Identify your differentiation

Identify your differentiation

Contractors in construction can take many paths to success in business, but each begins with a determination of what specialty or differentiation will set the contractor apart. For example, contractors with substantial experience in electrical work or mechanical projects should focus on these skills to set them apart from other contractors in the business.

Similarly, construction contractors can differentiate themselves by opting to work only on large commercial projects or small residential projects. Regardless of which type of work you plan to complete as a contractor, it is important to spell this out in the business plan so you have a clear path of what’s needed to run the business.

Calculate your finances

Another more complex aspect of creating a business plan as a construction contractor is identifying the sources of capital available to help launch the business. There are costs associated with creating a legal business structure, like an LLC or an S-corporation, as well as securing the appropriate insurance and surety bond. There are also expenses for licensing fees, exams, and training that must be added into the mix at the start of the business.

Contractors must also consider what is needed in terms of business management software, a mobile phone and laptop, and any equipment necessary to complete projects over time. These costs can add up quickly, so it is necessary for new contractors to estimate relevant expenses and prepare for covering the costs as they arise.

Plan your marketing

Although construction contractors must have substantial experience in the industry before starting their own business, the competition in the contractor world is high. For this reason, new construction contractors must develop a plan for marketing their business to residential or commercial clients in the state or city where they work. Marketing can be done on a budget, through outlets like social media or online advertisements, but it often comes as a higher cost than most anticipate. To keep marketing expenses from getting excessive, consider your options for marketing through print, radio, or word-of-mouth referrals in addition to online channels to start.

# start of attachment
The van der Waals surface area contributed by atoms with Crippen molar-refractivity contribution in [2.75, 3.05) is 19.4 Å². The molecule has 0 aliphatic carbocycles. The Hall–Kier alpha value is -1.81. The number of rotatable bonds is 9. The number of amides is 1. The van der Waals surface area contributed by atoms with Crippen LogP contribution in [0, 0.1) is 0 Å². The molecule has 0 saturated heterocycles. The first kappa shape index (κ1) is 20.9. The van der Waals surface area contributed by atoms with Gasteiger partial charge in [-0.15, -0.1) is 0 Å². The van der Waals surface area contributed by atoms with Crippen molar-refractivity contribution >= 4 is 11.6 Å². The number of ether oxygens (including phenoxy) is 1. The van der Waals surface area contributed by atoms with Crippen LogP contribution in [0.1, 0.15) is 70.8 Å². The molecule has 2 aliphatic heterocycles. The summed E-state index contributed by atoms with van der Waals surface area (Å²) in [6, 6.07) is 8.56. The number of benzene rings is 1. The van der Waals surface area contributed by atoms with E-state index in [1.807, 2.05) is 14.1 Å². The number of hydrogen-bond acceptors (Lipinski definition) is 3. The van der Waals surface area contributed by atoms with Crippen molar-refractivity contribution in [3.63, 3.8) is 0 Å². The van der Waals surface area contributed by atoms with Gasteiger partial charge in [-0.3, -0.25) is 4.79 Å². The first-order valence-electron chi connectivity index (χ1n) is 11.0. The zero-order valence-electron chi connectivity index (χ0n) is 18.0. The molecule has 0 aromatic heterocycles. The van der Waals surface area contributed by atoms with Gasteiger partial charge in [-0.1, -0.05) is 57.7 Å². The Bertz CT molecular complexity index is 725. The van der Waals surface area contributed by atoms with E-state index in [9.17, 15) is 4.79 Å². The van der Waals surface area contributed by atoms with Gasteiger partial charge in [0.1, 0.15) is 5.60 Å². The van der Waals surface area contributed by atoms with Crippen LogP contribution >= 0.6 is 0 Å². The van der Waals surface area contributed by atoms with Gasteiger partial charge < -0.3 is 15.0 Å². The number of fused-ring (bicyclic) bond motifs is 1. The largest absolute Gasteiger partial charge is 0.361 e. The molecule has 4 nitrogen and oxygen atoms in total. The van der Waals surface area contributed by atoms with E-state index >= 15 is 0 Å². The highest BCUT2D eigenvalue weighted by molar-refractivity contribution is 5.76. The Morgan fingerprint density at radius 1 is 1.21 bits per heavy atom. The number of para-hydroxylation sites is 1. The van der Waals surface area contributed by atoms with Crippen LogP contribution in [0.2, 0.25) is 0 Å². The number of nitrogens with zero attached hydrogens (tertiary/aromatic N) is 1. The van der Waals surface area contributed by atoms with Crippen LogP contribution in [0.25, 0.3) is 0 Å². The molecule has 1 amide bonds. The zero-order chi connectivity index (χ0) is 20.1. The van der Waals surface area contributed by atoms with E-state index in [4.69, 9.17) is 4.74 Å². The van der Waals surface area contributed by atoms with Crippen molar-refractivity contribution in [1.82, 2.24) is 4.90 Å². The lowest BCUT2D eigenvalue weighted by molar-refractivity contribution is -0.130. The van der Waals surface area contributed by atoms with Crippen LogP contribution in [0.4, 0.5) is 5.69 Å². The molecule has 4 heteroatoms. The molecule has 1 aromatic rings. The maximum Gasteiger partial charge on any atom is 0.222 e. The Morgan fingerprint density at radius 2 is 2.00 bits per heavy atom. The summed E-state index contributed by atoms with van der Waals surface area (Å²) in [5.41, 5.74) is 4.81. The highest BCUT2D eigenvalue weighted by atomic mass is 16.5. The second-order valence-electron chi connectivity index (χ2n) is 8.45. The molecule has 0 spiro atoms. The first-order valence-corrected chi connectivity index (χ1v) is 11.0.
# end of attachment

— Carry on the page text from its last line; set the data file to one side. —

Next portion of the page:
Develop your templates

Before taking on your first client as a construction contractor, you must have a business template in place that spells out several aspects of each project. This business template should include a standard agreement between the contractor and the client, the pricing terms, the payment terms, and any information the protects you and your client from legal issues in the future. A contractor template relies heavily on the price charged for specific projects, so it is crucial to have this information down before working with a new client on a new project.

How much does a contractor earn?

A construction contractor earns an average hourly wage of $20.20 according to PayScale. However, as more time is spent in the contractor role and skills improve over time, construction contractors can earn up to $46 per hour. This translates into an annual salary between $59,000 and $108,000.

There may also be bonuses and commissions paid to construction contractors when they meet deadlines or stay within the proposed budget of a project. As a construction contractor who works for him or herself, additional compensation in the form of profit-sharing plans or retirement plan contributions may be lower than working for a construction company. However, construction contractors have the ability to set their own hourly rate on each project.

Contractor Degrees & Concentrations

Not all contractors perform the same work or duties. With so many degree paths available, there is bound to be one that fits your professional goals, scheduling needs and more.

Career Goals and Educational Needs Certificate Associate Bachelor’s Online
I have a little bit of experience with construction, but do not know if contracting or construction management is right for me. I need a degree that leaves options open.

I’ve been working as an apprentice for a few years and am ready to strike out on my own. I’ve noticed my competition tends to have more education than I do right now. I need a program that can validate my skills without a lengthy commitment.

I’ve always wanted to run my own construction company, but I know that it doesn’t happen overnight. It’s time to get an education that will open doors to management positions.

I am a full-time worker who would like to launch or advance my career. I need a construction management program that fits my schedule.

8. Dealing with tax issues

If you go down the umbrella route, your income will be processed in exactly the same way it was when you had a permanent job (via Pay-As-You-Earn, a.k.a. PAYE). You need to submit your timesheet to your umbrella company, who will then invoice your end-client. Once payment has been received, the umbrella company will process your payslip, and you will receive a net salary, after deductions for income tax, National Insurance, the umbrella fee, and any other pre-agreed deductions.